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No. 11 Lincoln Bus Comeback Set For June, CTA Board Expected To OK Plan

 The No. 11 Lincoln Bus is set to start rolling again June 20, according to Ald. Ameya Pawar.
The No. 11 Lincoln Bus is set to start rolling again June 20, according to Ald. Ameya Pawar.
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DNAinfo/Patty Wetli

LINCOLN SQUARE — The comeback kid is ready to roll.

Axed in 2012, the Western-to-Fullerton leg of the No. 11 Lincoln Avenue Bus would be back in action as of June 20 under an agreement likely to be approved Wednesday by the Chicago Transit Authority board.

Hours of service would be 10 a.m. to 7 p.m., Monday through Friday, according to Ald. Ameya Pawar (47th).

The six-month pilot return of the bus route, as outlined above, is up for a board vote Wednesday.

CTA President Dorval Carter announced the pilot in November 2015, and the transit agency has been hashing out the details of the route's return over the past several months.

The pilot doesn't mean the route is back for good, Carter stressed last fall.

"They believe there is tremendous demand," he said of the route's supporters. "What I'm really doing is saying, 'Let's see if that's true.' The community continued to make the case. Let them prove it."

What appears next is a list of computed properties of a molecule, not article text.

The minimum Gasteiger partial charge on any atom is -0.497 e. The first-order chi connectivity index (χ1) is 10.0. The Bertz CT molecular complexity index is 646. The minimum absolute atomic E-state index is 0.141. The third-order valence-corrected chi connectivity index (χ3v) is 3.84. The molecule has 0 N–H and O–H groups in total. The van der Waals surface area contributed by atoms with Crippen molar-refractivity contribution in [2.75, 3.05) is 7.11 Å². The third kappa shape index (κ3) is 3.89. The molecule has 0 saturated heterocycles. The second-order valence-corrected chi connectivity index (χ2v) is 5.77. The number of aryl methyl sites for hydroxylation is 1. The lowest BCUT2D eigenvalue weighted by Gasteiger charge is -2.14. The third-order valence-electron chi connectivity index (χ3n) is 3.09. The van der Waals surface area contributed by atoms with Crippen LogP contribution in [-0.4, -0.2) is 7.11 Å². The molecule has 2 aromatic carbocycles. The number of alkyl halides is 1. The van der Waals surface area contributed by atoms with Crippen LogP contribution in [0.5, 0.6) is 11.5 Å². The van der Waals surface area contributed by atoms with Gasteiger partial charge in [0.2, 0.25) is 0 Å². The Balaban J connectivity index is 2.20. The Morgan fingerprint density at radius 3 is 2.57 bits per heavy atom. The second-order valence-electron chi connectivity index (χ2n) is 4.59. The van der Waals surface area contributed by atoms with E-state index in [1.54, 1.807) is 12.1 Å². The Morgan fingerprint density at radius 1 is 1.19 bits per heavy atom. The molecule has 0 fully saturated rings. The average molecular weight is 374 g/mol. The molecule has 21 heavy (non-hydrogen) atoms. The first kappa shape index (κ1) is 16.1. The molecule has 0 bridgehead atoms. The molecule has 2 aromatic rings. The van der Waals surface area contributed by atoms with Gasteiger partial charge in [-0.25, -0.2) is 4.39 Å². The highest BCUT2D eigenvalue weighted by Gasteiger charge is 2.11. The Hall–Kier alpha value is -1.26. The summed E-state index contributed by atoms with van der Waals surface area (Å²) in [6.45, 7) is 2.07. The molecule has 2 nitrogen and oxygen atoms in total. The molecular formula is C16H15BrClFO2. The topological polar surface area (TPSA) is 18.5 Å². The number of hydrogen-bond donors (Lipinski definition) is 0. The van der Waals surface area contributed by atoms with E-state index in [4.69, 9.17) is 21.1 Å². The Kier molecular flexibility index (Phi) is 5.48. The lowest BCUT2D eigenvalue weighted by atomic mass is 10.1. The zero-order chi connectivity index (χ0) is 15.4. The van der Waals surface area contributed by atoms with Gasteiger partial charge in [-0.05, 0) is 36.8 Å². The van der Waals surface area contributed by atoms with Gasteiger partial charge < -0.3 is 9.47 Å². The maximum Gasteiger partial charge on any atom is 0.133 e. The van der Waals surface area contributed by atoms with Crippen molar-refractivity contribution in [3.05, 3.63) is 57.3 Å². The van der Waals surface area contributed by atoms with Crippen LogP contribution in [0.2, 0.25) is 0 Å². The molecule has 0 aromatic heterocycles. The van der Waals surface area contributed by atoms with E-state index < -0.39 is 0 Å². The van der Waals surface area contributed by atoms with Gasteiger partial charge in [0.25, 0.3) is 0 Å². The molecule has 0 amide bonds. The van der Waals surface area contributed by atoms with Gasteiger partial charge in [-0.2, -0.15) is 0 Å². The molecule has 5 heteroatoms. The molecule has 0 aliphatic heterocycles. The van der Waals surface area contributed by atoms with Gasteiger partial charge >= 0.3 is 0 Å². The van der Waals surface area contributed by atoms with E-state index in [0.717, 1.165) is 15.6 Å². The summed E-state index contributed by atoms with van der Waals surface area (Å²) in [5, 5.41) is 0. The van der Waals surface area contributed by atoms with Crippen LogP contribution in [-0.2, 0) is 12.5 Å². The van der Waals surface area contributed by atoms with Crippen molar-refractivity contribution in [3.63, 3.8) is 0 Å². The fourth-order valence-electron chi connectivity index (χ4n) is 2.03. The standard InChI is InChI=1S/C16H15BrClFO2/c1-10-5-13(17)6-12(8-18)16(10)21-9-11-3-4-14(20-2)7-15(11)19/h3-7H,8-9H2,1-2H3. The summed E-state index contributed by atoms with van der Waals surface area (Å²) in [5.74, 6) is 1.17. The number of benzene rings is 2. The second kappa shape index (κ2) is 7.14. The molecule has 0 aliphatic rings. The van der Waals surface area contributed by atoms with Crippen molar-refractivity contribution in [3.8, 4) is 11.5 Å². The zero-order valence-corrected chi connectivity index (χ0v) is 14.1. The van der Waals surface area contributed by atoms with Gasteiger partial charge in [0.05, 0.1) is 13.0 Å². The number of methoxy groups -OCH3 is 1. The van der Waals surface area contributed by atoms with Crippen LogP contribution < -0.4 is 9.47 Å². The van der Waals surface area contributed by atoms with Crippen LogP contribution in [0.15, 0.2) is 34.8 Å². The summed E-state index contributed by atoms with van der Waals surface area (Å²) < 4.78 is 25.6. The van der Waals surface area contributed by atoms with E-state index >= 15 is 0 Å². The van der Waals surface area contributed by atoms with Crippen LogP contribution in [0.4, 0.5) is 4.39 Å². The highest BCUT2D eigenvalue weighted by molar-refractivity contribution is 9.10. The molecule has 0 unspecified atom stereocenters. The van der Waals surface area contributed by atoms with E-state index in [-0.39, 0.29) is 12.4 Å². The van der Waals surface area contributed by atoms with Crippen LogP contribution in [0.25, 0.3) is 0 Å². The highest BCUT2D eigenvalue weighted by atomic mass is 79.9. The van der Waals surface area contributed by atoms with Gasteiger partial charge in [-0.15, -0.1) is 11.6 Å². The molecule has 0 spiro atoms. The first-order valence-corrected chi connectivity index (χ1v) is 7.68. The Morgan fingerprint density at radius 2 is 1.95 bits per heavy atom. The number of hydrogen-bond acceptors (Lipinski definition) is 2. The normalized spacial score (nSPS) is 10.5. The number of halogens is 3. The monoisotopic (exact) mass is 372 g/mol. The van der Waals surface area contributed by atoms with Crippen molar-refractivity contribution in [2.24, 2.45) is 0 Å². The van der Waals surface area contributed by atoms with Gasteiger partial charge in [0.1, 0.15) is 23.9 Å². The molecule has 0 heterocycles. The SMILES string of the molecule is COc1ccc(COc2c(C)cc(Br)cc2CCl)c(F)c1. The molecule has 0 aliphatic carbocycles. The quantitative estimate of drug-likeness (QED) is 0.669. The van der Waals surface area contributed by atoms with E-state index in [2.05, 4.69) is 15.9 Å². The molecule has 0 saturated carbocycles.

In eliminating the Western-to-Fullerton leg, CTA said the bus route was "redundant" with Brown Line rail service, a claim No. 11 advocates disputed. At board meeting after board meeting, residents clad in bright yellow "Save #11 Bus" T-shirts argued their case.

"I'm pleased President Carter responded to the community's dogged advocacy," Pawar said. "It gives me hope, as a constituent and a public official, they actually listened. Our government can hear people."

The challenge now will be to channel advocates' energy into ridership.

"My job is to make sure people use it, and use it often," Pawar said.

He plans to put together a task force of senior citizens, business owners and community leaders to not only spread the word about the bus route's return but to build a sustained ridership effort.

The campaign to bring back the bus is only halfway to its goal, he said.

"We need to work just as hard to keep it," Pawar said.

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